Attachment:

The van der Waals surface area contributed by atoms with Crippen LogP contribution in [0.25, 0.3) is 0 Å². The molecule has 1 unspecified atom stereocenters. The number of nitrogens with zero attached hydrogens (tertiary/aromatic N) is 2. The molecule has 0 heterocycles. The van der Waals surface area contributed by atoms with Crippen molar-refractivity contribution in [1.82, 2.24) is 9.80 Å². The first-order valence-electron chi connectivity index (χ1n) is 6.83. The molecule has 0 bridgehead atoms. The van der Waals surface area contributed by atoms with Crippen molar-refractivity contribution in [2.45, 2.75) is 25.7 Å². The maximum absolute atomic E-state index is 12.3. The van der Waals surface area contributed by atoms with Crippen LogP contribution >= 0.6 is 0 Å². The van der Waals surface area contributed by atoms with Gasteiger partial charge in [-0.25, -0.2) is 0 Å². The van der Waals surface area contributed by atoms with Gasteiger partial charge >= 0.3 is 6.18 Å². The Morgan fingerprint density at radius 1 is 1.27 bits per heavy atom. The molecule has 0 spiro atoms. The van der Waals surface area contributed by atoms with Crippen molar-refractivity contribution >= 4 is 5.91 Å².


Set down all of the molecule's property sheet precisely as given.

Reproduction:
The van der Waals surface area contributed by atoms with Crippen LogP contribution in [0.25, 0.3) is 0 Å². The molecule has 1 unspecified atom stereocenters. The number of nitrogens with zero attached hydrogens (tertiary/aromatic N) is 2. The molecule has 0 heterocycles. The van der Waals surface area contributed by atoms with Crippen molar-refractivity contribution in [1.82, 2.24) is 9.80 Å². The first-order valence-electron chi connectivity index (χ1n) is 6.83. The molecule has 0 bridgehead atoms. The van der Waals surface area contributed by atoms with Crippen molar-refractivity contribution in [2.45, 2.75) is 25.7 Å². The maximum absolute atomic E-state index is 12.3. The van der Waals surface area contributed by atoms with Crippen LogP contribution >= 0.6 is 0 Å². The van der Waals surface area contributed by atoms with Gasteiger partial charge in [-0.25, -0.2) is 0 Å². The van der Waals surface area contributed by atoms with Gasteiger partial charge >= 0.3 is 6.18 Å². The Morgan fingerprint density at radius 1 is 1.27 bits per heavy atom. The molecule has 0 spiro atoms. The van der Waals surface area contributed by atoms with Crippen molar-refractivity contribution >= 4 is 5.91 Å².